Prevalence and determinants of dental visits among older adults: findings of a nationally representative longitudinal study

BMC Health Services Research. 2019;19(1):1-8 DOI 10.1186/s12913-019-4427-0

 

Journal Homepage

Journal Title: BMC Health Services Research

ISSN: 1472-6963 (Online)

Publisher: BMC

LCC Subject Category: Medicine: Public aspects of medicine

Country of publisher: United Kingdom

Language of fulltext: English

Full-text formats available: PDF, HTML

 

AUTHORS

K. Spinler (Department of Prosthetic Dentistry, Center for Dental and Oral Medicine, University Medical Center Hamburg-Eppendorf)
G. Aarabi (Department of Prosthetic Dentistry, Center for Dental and Oral Medicine, University Medical Center Hamburg-Eppendorf)
R. Valdez (Department of Prosthetic Dentistry, Center for Dental and Oral Medicine, University Medical Center Hamburg-Eppendorf)
C. Kofahl (Institute of Medical Sociology, Center of Psychosocial Medicine, University Medical Center Hamburg-Eppendorf)
G. Heydecke (Department of Prosthetic Dentistry, Center for Dental and Oral Medicine, University Medical Center Hamburg-Eppendorf)
H.-H. König (Department of Health Economics and Health Services Research, University Medical Center Hamburg-Eppendorf)
A. Hajek (Department of Health Economics and Health Services Research, University Medical Center Hamburg-Eppendorf)

EDITORIAL INFORMATION

Open peer review

Editorial Board

Instructions for authors

Time From Submission to Publication: 23 weeks

 

Abstract | Full Text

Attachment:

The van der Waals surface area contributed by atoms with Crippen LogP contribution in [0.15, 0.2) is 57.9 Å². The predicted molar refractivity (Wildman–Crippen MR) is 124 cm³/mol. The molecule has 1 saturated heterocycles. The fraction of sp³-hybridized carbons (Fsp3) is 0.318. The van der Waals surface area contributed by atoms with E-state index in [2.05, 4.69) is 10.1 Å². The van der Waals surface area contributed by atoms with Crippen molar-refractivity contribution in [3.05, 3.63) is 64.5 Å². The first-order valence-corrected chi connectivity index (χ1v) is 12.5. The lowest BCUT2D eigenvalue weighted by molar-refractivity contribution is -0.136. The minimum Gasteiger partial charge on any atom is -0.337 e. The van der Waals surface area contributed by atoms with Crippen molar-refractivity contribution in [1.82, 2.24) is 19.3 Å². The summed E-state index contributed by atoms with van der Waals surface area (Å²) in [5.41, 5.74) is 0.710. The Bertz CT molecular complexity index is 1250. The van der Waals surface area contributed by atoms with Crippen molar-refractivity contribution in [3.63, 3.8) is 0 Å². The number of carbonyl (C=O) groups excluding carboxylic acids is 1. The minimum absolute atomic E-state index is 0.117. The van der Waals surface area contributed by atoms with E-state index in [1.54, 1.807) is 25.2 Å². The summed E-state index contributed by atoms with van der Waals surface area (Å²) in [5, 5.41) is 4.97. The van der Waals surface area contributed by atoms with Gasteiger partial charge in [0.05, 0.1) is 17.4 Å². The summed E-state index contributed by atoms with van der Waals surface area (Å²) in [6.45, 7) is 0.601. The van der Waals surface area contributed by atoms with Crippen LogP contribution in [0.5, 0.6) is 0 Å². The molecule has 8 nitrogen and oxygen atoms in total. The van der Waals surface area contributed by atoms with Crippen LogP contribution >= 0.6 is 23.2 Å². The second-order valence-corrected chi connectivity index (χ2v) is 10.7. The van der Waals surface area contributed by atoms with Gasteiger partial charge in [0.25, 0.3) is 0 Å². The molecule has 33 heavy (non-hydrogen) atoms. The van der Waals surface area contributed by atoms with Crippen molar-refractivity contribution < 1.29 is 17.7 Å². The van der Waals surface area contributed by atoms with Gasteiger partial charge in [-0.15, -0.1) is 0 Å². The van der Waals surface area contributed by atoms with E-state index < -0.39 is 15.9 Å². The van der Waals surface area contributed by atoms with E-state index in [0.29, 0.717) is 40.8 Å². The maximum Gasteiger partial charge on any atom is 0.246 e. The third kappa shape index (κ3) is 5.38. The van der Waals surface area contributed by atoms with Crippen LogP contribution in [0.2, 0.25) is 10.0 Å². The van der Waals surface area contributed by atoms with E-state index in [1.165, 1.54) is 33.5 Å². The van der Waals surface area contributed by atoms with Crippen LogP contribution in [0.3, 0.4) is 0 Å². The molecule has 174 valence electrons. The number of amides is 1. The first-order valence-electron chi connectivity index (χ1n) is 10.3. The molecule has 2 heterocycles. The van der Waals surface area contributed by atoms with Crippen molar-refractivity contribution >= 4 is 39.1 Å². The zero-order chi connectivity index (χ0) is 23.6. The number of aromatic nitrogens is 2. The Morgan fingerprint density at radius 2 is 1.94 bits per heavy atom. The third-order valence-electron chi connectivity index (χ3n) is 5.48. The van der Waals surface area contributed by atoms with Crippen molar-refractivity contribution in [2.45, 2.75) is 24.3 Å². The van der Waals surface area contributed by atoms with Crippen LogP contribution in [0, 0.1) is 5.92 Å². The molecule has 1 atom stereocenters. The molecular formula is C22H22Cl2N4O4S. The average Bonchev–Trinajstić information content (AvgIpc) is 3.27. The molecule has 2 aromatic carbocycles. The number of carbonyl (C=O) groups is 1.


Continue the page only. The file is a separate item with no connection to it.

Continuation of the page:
Abstract Background The first aim was to present descriptive data on the frequency of dental visits among older adults in Germany. The second aim was to identify the determinants of the number of dental visits using a longitudinal approach. Methods Longitudinal data were derived from the German Ageing Survey, which is a nationally representative sample of community-dwelling individuals ≥40 years in Germany. The frequency of dental visits in the past 12 months was recorded in the years 2002, 2008 and 2011. In order to control for time-constant unobserved heterogeneity, Poisson fixed effects regressions were used. Results While the mean number of dental visits was 2.3 (SD: 2.0) in 2002, it was 2.0 (SD: 1.7) in 2008 and 2.1 (SD: 1.7) in 2011. The frequency of dental visits declined with age (total sample and women), transitions from normal weight to overweight (total sample), changes from divorced/widowed/single/married, living separated from spouse to ‘married, living together with spouse’ in women and with a decrease in the number of physical illnesses (total sample and men). Conclusions The frequency of dental visits declines with age in older adults. While some of the determinants of frequency are non-modifiable (e.g., ageing and worsening of general health), others are modifiable (e.g., change in weight category).